Wo ming tian qu Shang hai

The title above means “I am going to Shanghai tomorrow.”  Today was our last day of Mandarin class for the first group of students. We are leaving Beijing really early in the morning to travel to Shanghai on a fast train. Our last week with this group of students will include a long weekend in the financial capital of China (Shanghai) and then 4 days in a rural area outside of Beijing (Fangshan). Then, I’ll have a short break before the next group of students arrives.

Today, we climbed to the top of the hill at the Summer Palace, and looked out over the city.  As you can see in the photograph, Beijing is full of ancient history, but you can see the modern city skyline in the background.  I’ve really enjoyed my time here and look forward to returning after this brief journey. After just a bit more than 2 weeks in China and 20 hours of Mandarin instruction, I’m impressed with how much I’ve learned. I can actually communicate with basic sentences, and understand some key words.  Since I’ve already stayed up late packing, I’ll end by sharing a short video showing the beginner class at our last session today. Before this month, none of us had ever taken a Mandarin class. And check us out now!



Categories: China

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6 replies »

  1. Wow!! You’re a fast learner at Mandarin Ms. Krakauer!!
    I like the title of this post, too! It’s correct!!

    Was learning Mandarin tough? Or was it relatively easy? From the video, the students were really good at it!!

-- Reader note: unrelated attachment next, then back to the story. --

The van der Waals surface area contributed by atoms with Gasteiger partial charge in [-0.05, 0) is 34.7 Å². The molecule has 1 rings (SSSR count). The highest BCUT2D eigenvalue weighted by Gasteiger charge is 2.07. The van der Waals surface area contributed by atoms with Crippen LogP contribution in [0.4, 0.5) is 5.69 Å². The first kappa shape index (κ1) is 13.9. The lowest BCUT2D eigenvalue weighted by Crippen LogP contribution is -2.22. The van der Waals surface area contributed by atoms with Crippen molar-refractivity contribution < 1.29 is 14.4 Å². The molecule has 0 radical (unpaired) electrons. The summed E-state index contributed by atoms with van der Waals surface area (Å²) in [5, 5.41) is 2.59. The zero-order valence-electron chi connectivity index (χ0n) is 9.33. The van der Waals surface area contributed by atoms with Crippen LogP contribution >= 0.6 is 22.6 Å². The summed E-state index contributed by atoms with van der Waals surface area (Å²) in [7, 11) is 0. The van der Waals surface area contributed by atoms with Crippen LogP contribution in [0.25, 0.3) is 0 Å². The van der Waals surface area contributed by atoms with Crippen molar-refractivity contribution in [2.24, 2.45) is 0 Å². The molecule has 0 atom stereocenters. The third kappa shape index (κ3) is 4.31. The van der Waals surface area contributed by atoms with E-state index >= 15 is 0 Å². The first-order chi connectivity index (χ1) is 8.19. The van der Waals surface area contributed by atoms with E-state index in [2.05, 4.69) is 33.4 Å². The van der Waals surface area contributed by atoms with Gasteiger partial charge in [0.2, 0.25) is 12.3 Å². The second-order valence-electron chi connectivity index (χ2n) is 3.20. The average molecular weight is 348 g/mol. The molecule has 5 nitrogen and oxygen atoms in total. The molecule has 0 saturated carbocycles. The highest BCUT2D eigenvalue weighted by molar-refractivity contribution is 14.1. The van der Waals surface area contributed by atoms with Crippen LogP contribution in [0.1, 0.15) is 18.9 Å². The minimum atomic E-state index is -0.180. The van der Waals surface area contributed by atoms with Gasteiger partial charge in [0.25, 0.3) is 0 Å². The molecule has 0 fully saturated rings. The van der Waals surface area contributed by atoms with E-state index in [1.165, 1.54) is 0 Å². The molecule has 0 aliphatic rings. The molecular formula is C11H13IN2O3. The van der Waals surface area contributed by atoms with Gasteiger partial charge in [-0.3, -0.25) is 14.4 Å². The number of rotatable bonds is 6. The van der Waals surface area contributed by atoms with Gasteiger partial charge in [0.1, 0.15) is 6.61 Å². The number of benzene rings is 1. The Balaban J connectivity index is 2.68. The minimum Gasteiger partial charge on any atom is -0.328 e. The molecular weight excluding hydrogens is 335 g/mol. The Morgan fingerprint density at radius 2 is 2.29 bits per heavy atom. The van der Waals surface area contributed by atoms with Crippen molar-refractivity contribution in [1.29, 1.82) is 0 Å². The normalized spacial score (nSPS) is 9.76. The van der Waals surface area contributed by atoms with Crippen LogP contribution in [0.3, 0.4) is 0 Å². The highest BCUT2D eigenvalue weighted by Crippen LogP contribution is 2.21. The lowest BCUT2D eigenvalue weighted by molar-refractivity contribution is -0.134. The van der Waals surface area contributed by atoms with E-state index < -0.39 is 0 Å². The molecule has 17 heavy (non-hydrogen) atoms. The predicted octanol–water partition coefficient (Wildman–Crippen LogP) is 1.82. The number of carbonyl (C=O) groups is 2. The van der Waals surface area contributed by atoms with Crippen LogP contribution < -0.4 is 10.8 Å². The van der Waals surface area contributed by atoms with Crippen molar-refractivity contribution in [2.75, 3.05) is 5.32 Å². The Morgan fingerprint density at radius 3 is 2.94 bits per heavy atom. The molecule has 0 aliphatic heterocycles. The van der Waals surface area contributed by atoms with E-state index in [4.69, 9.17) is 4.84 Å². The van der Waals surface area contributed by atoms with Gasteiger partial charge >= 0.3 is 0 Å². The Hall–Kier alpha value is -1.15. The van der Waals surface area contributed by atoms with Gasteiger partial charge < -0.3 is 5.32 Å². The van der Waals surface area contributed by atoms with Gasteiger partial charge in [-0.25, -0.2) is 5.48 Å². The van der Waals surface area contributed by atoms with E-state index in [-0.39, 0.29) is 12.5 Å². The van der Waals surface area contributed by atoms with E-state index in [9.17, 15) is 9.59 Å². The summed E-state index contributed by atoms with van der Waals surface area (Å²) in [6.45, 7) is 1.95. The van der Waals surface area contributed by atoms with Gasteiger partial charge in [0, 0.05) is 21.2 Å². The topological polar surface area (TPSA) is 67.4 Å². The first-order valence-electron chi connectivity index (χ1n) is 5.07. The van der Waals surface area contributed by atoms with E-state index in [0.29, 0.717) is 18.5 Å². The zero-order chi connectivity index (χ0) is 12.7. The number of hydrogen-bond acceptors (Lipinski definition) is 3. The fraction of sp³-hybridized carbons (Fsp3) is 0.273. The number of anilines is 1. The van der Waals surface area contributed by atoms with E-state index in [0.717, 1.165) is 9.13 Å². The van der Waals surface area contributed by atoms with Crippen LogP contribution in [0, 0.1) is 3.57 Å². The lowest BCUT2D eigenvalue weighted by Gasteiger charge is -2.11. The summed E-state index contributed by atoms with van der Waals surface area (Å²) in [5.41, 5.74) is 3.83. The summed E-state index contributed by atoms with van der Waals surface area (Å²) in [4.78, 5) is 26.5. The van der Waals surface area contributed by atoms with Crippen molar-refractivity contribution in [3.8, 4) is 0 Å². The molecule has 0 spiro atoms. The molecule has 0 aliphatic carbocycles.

I’m excited to see your adventures in the rural areas, what do you think you’ll see? And what do you think you’ll see in Shanghai? Do you think it will be like Beijing? Or somewhat different?
    The view must have been spectacular at the Summer Palace! What else did you do there?

    I wish you safe travels and good night’s sleep!!
    😉 ~ Anna

  2. It is so amazing to see how China changed from the small (but beautiful) huts and houses… and the occasional castle 😀 to a huge thriving city! Have you seen any of the old fashioned houses, they are so architecturally pretty. I actually went inside one. It had been taken down from China and reconstructed here, at the Peabody Essex Museum. It was purely amazing! Plus, I got to lean a ton about its history. Here are some pics: ( copy entire thing and paste into new tab)



    Here are some pics: ( copy entire thing and paste into new tab)


    This one is very nice, it shows different parts of the house:

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